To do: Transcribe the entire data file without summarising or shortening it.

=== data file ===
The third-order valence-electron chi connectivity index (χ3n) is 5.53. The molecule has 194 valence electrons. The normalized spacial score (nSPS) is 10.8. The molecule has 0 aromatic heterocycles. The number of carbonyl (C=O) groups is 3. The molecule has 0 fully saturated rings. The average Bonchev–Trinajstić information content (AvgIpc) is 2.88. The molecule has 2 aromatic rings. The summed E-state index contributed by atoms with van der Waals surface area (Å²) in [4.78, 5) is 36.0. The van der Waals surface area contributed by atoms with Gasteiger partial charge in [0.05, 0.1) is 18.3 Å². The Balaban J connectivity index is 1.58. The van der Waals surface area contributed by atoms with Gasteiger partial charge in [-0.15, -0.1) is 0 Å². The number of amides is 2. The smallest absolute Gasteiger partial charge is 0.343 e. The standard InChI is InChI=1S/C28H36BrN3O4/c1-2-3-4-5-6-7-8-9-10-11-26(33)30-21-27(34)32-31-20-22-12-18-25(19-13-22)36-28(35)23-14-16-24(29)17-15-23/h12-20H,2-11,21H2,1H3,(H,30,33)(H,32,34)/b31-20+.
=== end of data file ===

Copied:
The third-order valence-electron chi connectivity index (χ3n) is 5.53. The molecule has 194 valence electrons. The normalized spacial score (nSPS) is 10.8. The molecule has 0 aromatic heterocycles. The number of carbonyl (C=O) groups is 3. The molecule has 0 fully saturated rings. The average Bonchev–Trinajstić information content (AvgIpc) is 2.88. The molecule has 2 aromatic rings. The summed E-state index contributed by atoms with van der Waals surface area (Å²) in [4.78, 5) is 36.0. The van der Waals surface area contributed by atoms with Gasteiger partial charge in [0.05, 0.1) is 18.3 Å². The Balaban J connectivity index is 1.58. The van der Waals surface area contributed by atoms with Gasteiger partial charge in [-0.15, -0.1) is 0 Å². The number of amides is 2. The smallest absolute Gasteiger partial charge is 0.343 e. The standard InChI is InChI=1S/C28H36BrN3O4/c1-2-3-4-5-6-7-8-9-10-11-26(33)30-21-27(34)32-31-20-22-12-18-25(19-13-22)36-28(35)23-14-16-24(29)17-15-23/h12-20H,2-11,21H2,1H3,(H,30,33)(H,32,34)/b31-20+.